Day Four, the day before he pitches, is a light day. Clemens plays catch in the outfield. He might jog lightly in the outfield if his body is sluggish. He may do light weight work for his shoulders. The hard part comes that night. "I don't sleep sound," he says of the eve of his starts. "I'll take Tylenol PM or something, and it doesn't help. I don't care if it's the seventh game of the World Series or a Sunday game in May—you don't sleep sound if you care about your work, because you have a lot of things going through your mind. I can relax [on Day Three]. That's my night to rest soundly.
"It's like when you're anxious before [pitching] a game in high school. You've got to take the rubber and control the frame. You're going to be the hero or the dog. You can't afford to have a bad performance."
Game day. This is what the sweat equity of the past days has been about. Monday marked Clemens's 584th start in the majors, and it did not give him his 300th win. He has fewer than two dozen starts left. There is no place for nicknames and levity now.
"Roger is a great teammate," Yankees first baseman Jason Giambi says, "but on the mound? He's one badass mother."
In the first inning of Game 4 of the 2000 ALCS, in Seattle, Clemens buzzed a fastball near the whiskers of Alex Rodriguez. And then he did it again. Rodriguez wheeled and yelled at Clemens, "Throw the ball over the f——— plate!"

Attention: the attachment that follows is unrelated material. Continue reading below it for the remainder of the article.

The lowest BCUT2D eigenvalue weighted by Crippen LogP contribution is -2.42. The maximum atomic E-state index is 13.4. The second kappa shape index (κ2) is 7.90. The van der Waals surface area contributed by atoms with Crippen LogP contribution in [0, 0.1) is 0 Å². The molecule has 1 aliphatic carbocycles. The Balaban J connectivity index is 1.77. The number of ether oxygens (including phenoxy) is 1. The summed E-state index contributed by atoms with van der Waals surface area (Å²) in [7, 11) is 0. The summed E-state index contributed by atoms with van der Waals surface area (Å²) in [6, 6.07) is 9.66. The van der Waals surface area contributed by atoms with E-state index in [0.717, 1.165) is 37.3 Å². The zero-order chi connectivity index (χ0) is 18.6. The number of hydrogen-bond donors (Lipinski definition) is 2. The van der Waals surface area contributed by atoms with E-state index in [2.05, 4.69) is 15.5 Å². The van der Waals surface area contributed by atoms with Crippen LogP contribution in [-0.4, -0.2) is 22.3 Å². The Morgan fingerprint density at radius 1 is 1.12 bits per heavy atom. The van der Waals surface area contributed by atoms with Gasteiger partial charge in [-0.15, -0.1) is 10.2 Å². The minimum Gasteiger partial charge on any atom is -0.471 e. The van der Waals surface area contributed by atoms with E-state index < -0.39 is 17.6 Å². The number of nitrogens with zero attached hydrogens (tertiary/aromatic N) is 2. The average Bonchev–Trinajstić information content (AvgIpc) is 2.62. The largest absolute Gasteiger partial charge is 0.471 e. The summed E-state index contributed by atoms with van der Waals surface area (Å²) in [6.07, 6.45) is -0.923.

"I never heard him say anything," Clemens says.
Seattle manager Lou Piniella was furious. Rodriguez's mother later complained that Clemens was trying to hurt her baby.
"Another big misconception," Clemens says, shaking his head. "They don't understand: When you face a hitter and you're trying to get him off the plate, you throw at his hands. Say, like A-Rod. I'm trying to get a ball at his hands."
Clemens typically takes aim at a piece of his catcher: the mitt mostly but sometimes a shoulder or a knee. To get a pitch under the hands of a hitter he must aim toward the empty space between the catcher and the hitter. "So you're visualizing throwing in that open area," Clemens says of the brushback pitch. "And if you let that ball go off the fingertips one or two inches in the wrong spot, it's going to be up and in, heads-up, all that stuff. But I'm not going to miss over [the plate]. Because I've done that before. And with [Greg] Luzinski and [Dave] Kingman and those monsters, that's gone. I learned that when I was 21."
Says Rodriguez, "I knew he was trying to set a tone." Clemens threw a one-hitter that day against Seattle, striking out 15 batters. A few days later he sent Rodriguez's mother one of the gift baskets the Yankees' wives had given the Mariners' wives. "I really wasn't trying to hurt her baby," he says.